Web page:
13 people found this helpful

  • Overall
    5 out of 5 stars
  • Performance
    5 out of 5 stars
  • Story
    5 out of 5 stars

Interesting audiobook for language learners

One of the best audiobook about learning new language. The techniques in the book also can be used to study and prepare for new materials. Using cognitive science in order to recall old and new memories learned through the years. I do recommend it for all the learners.

5 people found this helpful

  • Overall
    5 out of 5 stars
  • Performance
    5 out of 5 stars
  • Story
    5 out of 5 stars

Humorous and Enjoyable

Either I'm a huge nerd or this book really is as entertaining and informative as I think it is. The perfect blend of examples and stories of Richard paired with the scientific topics make for a really enjoyable listen.

4 people found this helpful

  • Overall
    4 out of 5 stars
  • Performance
    2 out of 5 stars
  • Story
    5 out of 5 stars

terrible narrator

good info, poor narration. hard to get past the tone of delivery. oh well, eh?

3 people found this helpful

  • Overall
    3 out of 5 stars
  • Performance
    2 out of 5 stars
  • Story
    3 out of 5 stars

Nothing too groundbreaking

If you've never researched or learned about memorization techniques you'd find this interesting. The narrator was also quite robotic sounding.

2 people found this helpful

  • Overall
    4 out of 5 stars
  • Performance
    5 out of 5 stars
  • Story
    4 out of 5 stars

Useful, simple, and practical

The information in this book is science-based and encouraging for anyone struggling to learn a new language.

2 people found this helpful

  • Overall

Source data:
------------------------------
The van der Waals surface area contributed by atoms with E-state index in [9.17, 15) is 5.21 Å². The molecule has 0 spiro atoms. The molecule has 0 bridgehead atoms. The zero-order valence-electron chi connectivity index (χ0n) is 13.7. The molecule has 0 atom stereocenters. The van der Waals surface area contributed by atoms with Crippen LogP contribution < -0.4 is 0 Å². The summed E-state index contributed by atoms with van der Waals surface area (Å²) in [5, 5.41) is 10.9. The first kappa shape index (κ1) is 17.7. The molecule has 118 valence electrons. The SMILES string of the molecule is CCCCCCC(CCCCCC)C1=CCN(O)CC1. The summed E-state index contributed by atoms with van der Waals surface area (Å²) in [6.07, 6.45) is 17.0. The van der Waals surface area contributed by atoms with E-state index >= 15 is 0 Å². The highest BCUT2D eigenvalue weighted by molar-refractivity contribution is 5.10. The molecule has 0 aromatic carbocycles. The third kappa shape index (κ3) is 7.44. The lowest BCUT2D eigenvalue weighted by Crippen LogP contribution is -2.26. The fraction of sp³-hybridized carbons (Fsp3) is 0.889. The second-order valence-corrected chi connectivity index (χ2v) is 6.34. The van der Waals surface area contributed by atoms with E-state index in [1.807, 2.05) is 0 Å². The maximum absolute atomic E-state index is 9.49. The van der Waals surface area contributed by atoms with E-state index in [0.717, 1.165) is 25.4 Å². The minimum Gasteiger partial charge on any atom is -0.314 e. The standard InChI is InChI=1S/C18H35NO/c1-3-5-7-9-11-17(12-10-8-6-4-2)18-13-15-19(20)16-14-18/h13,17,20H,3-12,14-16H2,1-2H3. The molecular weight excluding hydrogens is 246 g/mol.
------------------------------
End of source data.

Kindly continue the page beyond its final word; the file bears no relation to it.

1 out of 5 stars
  • Performance
    1 out of 5 stars
  • Story
    1 out of 5 stars

Waste of time

As one who has some ability in several languages and having taken several courses in linguistics, I looked forward to this book. However it was so useless and boring that I stopped halfway through. The speaker is terrible. He goes on and on about the foreign service institute which is useless to the average person who probably isn’t joining the state department. All he does is talk about psychological terms. Nothing practical. If he were teaching a linguistics course I’d want a refund.

  • Overall
    4 out of 5 stars
  • Performance
    3 out of 5 stars
  • Story
    5 out of 5 stars

Useful material not helped by the reader.

I thought the material was interesting and, possibly, very useful. I’ll certainly keep lots of it in mind while I’m studying. The presentation seemed to me very “professional”, each sentence interestingly inflected and rhythmic but not reflecting the point being made by the material. Listening to an author reading his/her own work kind of showed me this difference (e.g.: Michael Lewis reading his own stuff.)

  • Overall
    4 out of 5 stars
  • Performance
    4 out of 5 stars
  • Story
    4 out of 5 stars

Very helpful

If you want to understand how the brain works when you are learning a new language this is for you. There are not magic tricks to become fluent but a lot of us make mistakes that can be avoided and also having the right tools helps a lot.